Replacing the jungle primary, December edition

 photo via Wikimedia Commons by Rich Niewiroski Jr.

A few weeks ago, I posted “Replacing the jungle primary“, where I outlined a couple of proposals that seemed like plausible replacements for California’s current “top-two” primary system. I assigned both proposals jargon-y names, but I only want to highlight one of them: “Majority Approval Filter (MAF)”.  MAF is my preferred option, and has generated the most discussion.  I’ve been refining this option over the past few weeks, and I want to discuss the new version with a wider audience.

Continue reading “Replacing the jungle primary, December edition”
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Replacing the jungle primary

(originally published November 20, edited November 25; see footnote)

I’m thrilled with the huge win for approval voting in Fargo, North Dakota, where voters overwhelmingly chose approval voting as their voting system for mayoral elections.

I’ve been jealous of Fargo since I learned of that effort. In our primaries here in California, we use a jungle primary to narrow down the field of candidates to the top two in our primary election in June (or rather, our primary in March), and then choose between them in November.

I’ve been mulling over an idea for replacing California’s jungle primary with an approval-based primary.  I think with the system I describe below, we can also replace our two-candidate general election with a approval-based system that occasionally offers a third choice, but I also offer an alternative that only replaces the jungle primary.

Continue reading “Replacing the jungle primary”

Voting Methods in The Perl Journal

tpj-vol1-3-coverBack in 1996, I wrote an article for The Perl Journal, which they published in the Volume 1, Issue 3 in Autumn 1996. There are several alternatives available for the article:

For years, I’ve wanted to have stable redistribution of this article, and a stable URL that I could refer to.  There have been many URLs over the years to refer to this, but nothing too stable.  Well, as of right now, there is a stable URL:

https://robla.net/1996/TPJ

….which, as of this writing, just redirects right back to this blog post.  That’s probably the URL I’ll redistribute from now on.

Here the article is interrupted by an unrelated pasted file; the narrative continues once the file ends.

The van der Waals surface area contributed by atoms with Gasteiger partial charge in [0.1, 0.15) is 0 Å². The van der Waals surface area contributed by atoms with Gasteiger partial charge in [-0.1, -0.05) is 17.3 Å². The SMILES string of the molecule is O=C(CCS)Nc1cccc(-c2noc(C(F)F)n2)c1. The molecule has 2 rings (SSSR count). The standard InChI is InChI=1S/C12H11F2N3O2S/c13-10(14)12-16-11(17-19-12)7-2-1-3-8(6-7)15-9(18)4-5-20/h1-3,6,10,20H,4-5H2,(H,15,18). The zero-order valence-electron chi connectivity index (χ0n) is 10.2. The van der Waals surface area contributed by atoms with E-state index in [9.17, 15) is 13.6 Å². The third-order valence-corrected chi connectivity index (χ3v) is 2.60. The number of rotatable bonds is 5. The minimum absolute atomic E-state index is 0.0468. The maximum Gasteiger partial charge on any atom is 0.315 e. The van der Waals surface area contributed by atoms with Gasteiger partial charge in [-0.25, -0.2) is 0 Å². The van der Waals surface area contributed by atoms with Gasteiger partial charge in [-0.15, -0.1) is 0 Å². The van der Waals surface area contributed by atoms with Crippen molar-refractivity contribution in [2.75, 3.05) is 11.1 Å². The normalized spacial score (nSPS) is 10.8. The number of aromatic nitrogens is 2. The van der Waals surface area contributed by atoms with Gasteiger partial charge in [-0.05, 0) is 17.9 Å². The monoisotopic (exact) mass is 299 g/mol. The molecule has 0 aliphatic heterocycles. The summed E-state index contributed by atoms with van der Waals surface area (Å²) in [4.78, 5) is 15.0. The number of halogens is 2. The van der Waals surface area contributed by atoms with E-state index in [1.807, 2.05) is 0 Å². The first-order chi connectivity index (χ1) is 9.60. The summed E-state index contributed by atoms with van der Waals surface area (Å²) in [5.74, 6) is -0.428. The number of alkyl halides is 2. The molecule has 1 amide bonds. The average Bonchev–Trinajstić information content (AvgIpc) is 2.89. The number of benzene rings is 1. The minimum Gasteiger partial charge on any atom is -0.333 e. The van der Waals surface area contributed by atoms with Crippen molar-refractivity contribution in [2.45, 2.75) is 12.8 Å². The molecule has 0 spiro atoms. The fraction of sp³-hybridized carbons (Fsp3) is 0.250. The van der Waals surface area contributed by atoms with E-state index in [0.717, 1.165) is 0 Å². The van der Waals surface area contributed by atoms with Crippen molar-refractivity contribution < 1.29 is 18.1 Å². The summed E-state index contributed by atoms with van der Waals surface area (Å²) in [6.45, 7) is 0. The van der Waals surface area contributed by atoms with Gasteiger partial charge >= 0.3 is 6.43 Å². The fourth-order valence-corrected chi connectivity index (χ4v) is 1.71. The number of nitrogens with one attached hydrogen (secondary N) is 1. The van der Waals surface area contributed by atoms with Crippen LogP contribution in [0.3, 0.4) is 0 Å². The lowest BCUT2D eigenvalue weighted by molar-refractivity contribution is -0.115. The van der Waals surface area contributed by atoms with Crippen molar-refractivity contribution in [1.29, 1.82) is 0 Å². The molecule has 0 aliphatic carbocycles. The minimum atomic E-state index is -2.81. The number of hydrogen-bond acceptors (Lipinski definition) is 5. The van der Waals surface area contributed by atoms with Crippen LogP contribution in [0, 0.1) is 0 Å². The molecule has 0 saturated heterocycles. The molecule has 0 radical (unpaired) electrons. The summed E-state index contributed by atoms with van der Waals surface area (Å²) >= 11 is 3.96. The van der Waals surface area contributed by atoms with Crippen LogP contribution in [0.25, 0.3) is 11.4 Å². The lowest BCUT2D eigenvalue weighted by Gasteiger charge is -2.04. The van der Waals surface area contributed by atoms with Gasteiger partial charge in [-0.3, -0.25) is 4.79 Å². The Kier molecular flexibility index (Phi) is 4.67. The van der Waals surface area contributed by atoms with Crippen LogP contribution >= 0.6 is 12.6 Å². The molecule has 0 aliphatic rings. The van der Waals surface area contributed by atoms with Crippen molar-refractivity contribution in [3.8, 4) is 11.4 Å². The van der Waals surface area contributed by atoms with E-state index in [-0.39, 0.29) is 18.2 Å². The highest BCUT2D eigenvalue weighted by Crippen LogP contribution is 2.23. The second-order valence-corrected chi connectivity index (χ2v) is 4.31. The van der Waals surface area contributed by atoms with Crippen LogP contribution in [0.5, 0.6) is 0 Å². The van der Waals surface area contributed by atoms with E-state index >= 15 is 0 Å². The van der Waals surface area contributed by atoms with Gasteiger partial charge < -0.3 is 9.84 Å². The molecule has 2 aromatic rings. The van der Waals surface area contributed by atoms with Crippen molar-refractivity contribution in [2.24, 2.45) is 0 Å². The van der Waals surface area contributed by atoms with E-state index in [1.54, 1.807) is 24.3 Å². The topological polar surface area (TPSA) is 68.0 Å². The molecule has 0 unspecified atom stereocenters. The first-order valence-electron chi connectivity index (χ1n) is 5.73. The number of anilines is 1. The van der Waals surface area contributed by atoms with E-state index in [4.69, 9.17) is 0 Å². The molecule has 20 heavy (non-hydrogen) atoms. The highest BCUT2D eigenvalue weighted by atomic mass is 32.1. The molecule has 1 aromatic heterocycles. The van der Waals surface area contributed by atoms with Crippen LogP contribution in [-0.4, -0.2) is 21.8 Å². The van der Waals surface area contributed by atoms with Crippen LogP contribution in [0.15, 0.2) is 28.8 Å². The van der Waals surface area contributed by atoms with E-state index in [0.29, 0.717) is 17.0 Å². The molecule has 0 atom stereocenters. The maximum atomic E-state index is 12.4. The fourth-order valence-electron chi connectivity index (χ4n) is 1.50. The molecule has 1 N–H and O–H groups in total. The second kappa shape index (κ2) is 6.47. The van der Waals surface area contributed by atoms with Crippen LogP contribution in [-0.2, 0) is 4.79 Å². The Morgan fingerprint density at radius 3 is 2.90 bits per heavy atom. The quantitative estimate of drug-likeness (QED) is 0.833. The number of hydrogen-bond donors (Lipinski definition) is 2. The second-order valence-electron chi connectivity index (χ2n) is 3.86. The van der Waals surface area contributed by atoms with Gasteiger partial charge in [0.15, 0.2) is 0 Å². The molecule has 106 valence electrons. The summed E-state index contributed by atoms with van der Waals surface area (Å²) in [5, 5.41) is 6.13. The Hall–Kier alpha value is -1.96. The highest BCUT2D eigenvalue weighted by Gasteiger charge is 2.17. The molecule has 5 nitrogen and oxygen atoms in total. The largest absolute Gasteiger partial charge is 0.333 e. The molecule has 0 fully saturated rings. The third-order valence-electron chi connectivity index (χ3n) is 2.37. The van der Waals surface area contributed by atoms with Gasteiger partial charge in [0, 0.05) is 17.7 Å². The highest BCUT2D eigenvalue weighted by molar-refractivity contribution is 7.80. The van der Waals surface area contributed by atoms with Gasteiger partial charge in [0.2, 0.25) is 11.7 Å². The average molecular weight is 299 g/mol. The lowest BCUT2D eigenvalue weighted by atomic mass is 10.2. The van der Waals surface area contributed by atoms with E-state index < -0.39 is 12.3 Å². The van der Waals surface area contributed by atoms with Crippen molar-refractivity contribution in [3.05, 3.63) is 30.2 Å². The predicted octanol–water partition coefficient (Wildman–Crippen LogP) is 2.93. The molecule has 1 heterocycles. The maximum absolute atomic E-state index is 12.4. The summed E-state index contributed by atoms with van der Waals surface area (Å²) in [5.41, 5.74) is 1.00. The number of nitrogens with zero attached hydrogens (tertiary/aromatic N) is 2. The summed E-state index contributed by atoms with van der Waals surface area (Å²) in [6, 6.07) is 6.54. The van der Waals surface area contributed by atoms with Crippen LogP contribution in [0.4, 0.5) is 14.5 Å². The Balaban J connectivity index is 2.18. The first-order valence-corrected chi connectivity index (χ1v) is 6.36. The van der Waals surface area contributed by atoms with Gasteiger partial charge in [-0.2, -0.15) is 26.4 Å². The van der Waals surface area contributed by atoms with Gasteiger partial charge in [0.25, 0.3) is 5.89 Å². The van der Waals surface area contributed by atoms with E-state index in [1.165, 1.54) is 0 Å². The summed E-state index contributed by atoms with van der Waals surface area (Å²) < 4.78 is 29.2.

Debating Oprah

I managed to get into some wordy discussions with MikeMC over on Medium.  Here’s how it played out from my perspective:

I don’t think either of us has convinced one another of anything, but still, that’s where we left things.  I still think Oprah would be a perfectly acceptable choice by Democrats in 2020.  Not my favorite choice, but still, a powerful strategic move.  MikeMC still thinks its a terrible idea.

I’m offering this summary only because I have something vaguely related that I’d like to share, and I’d like to refer back to this discussion.  I hope you enjoyed this summary.

 

Jimmy Carter, populism and Donald Trump

Jimmy and Rosilyn Carter, surprising the crowd by walking instead of riding in a limo (image from Carter Library via National Archives)

Last year, in the early buildup to the election (January 2016), I posted an article on Daily Kos titled “What Donald Trump and Jimmy Carter have in common”. At that time, the Republicans hadn’t settled on Trump yet. Only a contrarian (like me) would suggest that Trump might not merely win the primary, but he might even be able to win the general election. That filled me with dread, but took comfort in the conventional wisdom of the day that Trump couldn’t win.

The comparison of Carter to Trump in 2016 still holds true today in 2017. Though that gave me dread in 2016, it gives me hope in 2017. Let’s revisit the topic, because the subsequent election of 1980 holds lessons about 2020 that feel less dreadful IF we learn from history.

The comparison:

  1. Departed deity that was in charge in the receding party’s glory days
    1976 : FDR (Democratic President: 1933–1945)
    2016 : Reagan (Republican President: 1981–1989)
  2. Party with receding wave
    1976 : Democrats (New Deal)